My 13 y.o. waxed somewhat rhapsodic on our ride home from his cello lesson last week. What if time didn’t matter, he said. What if everything is happening all at once, and time doesn’t move forward like we think it does but instead is a big thick layer (a Dagwood sandwich sprang to my mind) and time travel wouldn’t take us forward or backward but just to the other layers that we’re in.
I’m not sure where he gets these ideas, tho’ it’s a good bet that his leave-no-crumbs wolf-down consumption of nonfiction helps. And Engineer Hubby hooks up podcasts about science on road trips and that helps, too. But I never, and I mean NEVER, thought about what time might be like when I was a child. I never think about it now. Except when he’s talking and then my little mind gets blown.
I think about people and why they do what they do and what would happen if they did something else and how could someone get away with shoplifting or embezzling or murder and how hard it would be to go into hiding from the mafia, and alternative outcomes for country song story lines. Usually all of these jumble together in my brain while I shower.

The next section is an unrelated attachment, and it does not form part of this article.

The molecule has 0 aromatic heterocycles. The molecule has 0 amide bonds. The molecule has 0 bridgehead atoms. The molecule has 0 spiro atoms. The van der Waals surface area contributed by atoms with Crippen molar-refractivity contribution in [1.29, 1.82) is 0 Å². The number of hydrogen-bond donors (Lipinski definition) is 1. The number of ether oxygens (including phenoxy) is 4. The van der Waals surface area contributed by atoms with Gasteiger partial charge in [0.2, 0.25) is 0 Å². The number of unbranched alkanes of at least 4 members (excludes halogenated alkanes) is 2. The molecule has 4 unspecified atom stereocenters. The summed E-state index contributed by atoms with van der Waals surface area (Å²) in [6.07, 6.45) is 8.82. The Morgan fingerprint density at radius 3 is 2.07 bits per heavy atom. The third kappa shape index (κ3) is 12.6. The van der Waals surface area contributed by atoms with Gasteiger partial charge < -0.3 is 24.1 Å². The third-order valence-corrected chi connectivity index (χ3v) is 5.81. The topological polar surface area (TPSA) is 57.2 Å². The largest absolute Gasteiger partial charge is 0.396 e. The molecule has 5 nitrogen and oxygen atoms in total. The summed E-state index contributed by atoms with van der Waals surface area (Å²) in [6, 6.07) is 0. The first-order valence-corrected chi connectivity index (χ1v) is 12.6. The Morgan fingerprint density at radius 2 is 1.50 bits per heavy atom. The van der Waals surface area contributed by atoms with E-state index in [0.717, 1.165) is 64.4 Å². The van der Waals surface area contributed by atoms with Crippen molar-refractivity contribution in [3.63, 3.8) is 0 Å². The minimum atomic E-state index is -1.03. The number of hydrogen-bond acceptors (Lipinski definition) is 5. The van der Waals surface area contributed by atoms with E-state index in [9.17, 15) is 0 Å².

There are plenty of theories and studies about creativity; environment certainly has a lot to do with it, and being supported by someone who cares about you is also important (I have an informal theory that every artist has had at least one teacher who said YES! to whatever they tried) but ultimately: we are unique collections of molecules. And the organization of those molecules into the human form, the human brain, follows a regular DNA pattern book, a pattern book with a lot of variations but not an infinite number of combinations. Why do some of our pattern books lead us to think about time instead of about people? Or is the we-are-molecules-and-an-electrical-system concept too limiting, failing as it does to account for the soul, or spirit?
It has taken me most of my adult life to glom onto the fact that others are Different From Me. Profoundly, completely different. That not everyone cleans their dishes before going to bed. Or washes their sheets once a week. These dish-in-sink, clean-sheet-slackers appear to be happy, healthy, content.
These days, as I do said dishes and load aforementioned sheets into the washer, I find myself thinking: Andrea Barrett doesn’t do this. Lionel Shriver doesn’t spend this much time on domestic duties. Writers must write which means dust bunnies will be free to frolic and breed. Maybe, just maybe, if I imagine hard enough and write long enough, I’ll be able to release my inner dirty-dish-lover, and she in turn will surprise me by creating that which I cannot yet imagine: a sandwich of words, comprised of pastrami particles and swiss cheese holes and mustardy molecules, the crumbs left for the ants.